This is the VOA Special English Agriculture Report.
Nuts that grow on trees are an important part of the diet in many cultures. They also provide an important export product for many nations.
The United States is the world's largest exporter of tree nuts. About forty-three percent of tree nuts grown in America are exported. The United States grows more than ten percent of the world's tree nut supply.
The world's most popular tree nut is the almond. The United States is expected to grow over five-hundred-thousand metric tons of almonds this year. The second largest grower, Spain, is expected to produce about one-fifth of that amount.
Next in popularity is the walnut. The two largest producers of this crop are the United States and China. China does not export much of its production. This year the United States will export about one-third of the walnuts it grows.
Another major tree nut in the export market is the filbert, or hazelnut. Turkey is by far the biggest producer of this nut, followed by Italy and Spain. Other economically important tree nuts include brazil nuts, cashews, chestnuts, pistachios and kola nuts. Many of these nuts need warm, wet climates to grow. Brazil nuts and cashews, for example, are major exports for countries with tropical climates.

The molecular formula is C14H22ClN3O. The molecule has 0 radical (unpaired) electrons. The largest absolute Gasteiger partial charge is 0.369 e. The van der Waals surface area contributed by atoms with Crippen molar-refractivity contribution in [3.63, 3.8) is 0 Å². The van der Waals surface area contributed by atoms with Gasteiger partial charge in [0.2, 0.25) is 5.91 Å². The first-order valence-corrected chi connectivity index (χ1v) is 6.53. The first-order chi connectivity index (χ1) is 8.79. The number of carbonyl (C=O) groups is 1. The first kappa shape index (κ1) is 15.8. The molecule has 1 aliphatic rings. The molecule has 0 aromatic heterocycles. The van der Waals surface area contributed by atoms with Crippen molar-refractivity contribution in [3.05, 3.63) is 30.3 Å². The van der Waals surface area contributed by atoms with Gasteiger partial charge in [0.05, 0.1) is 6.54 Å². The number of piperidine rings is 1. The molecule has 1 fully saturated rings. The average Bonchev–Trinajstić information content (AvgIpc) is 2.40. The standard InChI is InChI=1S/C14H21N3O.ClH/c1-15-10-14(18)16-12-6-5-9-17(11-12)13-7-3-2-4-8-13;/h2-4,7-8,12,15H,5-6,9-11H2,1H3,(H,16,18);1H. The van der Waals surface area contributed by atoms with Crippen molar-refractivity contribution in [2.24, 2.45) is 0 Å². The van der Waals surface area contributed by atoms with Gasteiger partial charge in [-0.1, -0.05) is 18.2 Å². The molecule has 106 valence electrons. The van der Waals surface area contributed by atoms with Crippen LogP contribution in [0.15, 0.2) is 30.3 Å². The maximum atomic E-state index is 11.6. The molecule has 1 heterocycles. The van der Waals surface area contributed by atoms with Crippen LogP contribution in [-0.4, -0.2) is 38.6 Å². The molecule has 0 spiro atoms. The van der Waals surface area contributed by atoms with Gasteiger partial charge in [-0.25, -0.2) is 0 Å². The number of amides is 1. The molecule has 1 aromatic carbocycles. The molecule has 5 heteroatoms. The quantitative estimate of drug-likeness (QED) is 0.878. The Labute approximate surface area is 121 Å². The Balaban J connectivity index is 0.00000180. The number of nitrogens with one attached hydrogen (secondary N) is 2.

Not surprisingly, Brazil is the largest producer of Brazil nuts. India is by far the largest producer of cashews. Vietnam and Brazil are also large exporters.
Tree nuts are excellent products for export. They are easily stored. They can also be processed in the country that grows them.
Some tree nuts, though, require extra processing. Cashews are a good example. Cashews must be removed from their shell and cooked. Without processing, cashews are poisonous. They can cause severe reactions if eaten or even touched.
Exporting processed cashews creates jobs where the nuts are grown. It also adds to the export value of the product. For example, the World Bank helped farmers in Brazil's Rio Grande do Norte area develop a processing center for cashews. This project began in the late nineteen-eighties. Today, the center employs twenty-five local people. It permits farmers to grow and market good quality cashews.
This VOA Special English Agriculture Report was written by Mario Ritter.